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Scientists' names live on in lichens

Two newly-discovered lichens will be named after a botanist, who died of brain cancer in 2005, and a biologist, who died in a car accident in January.

Times Colonist - Judith Lavoie, December 17, 2011

Two newly-discovered lichens will be named after a botanist, who died of brain cancer in 2005, and a biologist, who died in a car accident in January.

An auction for the right to name the lichens raised $17,900 for The Land Conservancy and $4,000 for the Ancient Forest Alliance.

Artist Anne Hansen, of Victoria, made the winning bid on the hairlike bryoria lichen, which will be known as Bryoria kockiana in memory of her husband, Henry Kock. "Henry was a tireless champion of biodiversity and inconspicuous species like toads, lichens and sedges," Hansen said.

Kock ran programs at the University of Guelph Arboretum for 20 years.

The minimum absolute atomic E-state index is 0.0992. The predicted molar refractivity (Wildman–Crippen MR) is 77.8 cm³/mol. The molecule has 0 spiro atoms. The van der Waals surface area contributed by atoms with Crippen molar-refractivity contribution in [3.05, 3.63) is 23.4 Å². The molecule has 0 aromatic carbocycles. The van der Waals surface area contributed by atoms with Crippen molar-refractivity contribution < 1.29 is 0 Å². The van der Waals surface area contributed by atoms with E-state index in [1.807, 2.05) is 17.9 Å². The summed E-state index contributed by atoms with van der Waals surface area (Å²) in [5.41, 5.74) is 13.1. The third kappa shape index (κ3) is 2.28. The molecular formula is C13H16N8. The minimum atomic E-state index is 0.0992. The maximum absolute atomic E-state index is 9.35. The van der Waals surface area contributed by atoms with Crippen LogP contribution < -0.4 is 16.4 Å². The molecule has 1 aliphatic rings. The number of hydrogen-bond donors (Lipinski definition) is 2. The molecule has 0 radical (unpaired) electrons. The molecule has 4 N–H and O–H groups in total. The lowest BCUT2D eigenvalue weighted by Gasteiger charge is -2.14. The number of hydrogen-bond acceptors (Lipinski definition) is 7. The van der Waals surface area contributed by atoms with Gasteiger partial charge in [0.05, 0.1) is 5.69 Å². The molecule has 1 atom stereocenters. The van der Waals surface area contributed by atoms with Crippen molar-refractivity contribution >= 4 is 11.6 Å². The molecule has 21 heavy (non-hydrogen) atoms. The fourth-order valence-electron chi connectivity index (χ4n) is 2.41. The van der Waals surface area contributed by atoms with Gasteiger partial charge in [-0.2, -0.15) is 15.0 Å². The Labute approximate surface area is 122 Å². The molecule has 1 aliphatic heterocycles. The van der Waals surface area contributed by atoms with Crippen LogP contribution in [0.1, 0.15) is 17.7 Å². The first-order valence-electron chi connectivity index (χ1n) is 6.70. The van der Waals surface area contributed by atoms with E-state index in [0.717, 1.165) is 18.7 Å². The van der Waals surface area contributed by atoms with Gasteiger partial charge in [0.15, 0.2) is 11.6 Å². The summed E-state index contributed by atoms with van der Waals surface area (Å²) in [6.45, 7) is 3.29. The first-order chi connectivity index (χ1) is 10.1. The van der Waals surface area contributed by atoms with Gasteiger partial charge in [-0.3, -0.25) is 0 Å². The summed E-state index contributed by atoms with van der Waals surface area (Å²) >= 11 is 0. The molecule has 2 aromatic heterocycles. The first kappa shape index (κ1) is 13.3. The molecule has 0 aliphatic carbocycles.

"Naming a species after a beloved forest defender is my idea of a fabulous solstice celebration," Hansen said. "I'm not the only one who's noticed that the lichen looks like Henry's beard."

Ken Wu, of the Ancient Forest Alliance, said funds raised will be used to map old-growth forest on Vancouver Island and produce old-growth status reports. "This is about eight per cent of our entire year's funding," said Wu, who hopes auctioning off the names of newly-discovered species will become more common in Canada.

The second lichen, a two-toned, more leafy variety, will be named Parmelia Sulymae in honour of Randy Sulyma, a forester and biologist who was 43 when he died in a vehicle accident in Chetwynd.

The campaign to come up with the winning bid was co-ordinated by Sylvia Sulyma, Randy's mother. "For all who knew Randy, this is such a fitting legacy," Sulyma said. "The whole family is excited and overwhelmed today."

The $17,900 raised will go toward creating a wildlife corridor, in Wells Gray Provincial Park, for large mammals migrating from winter to summer ranges across the Clearwater Valley.

The two lichens were discovered by Trevor Goward, curator of lichens at the Beaty Biodiversity Museum at the University of B.C., who offered them for auction. "Future auctions of this kind will garner even more support as Canadians awaken to the honour of being linked, if only in name, to other living species," Goward said.


Direct link to Times Colonist article: http://www.timescolonist.com/news/Scientists+names+live+lichens/5876669/story.html#ixzz1gpwrttMV


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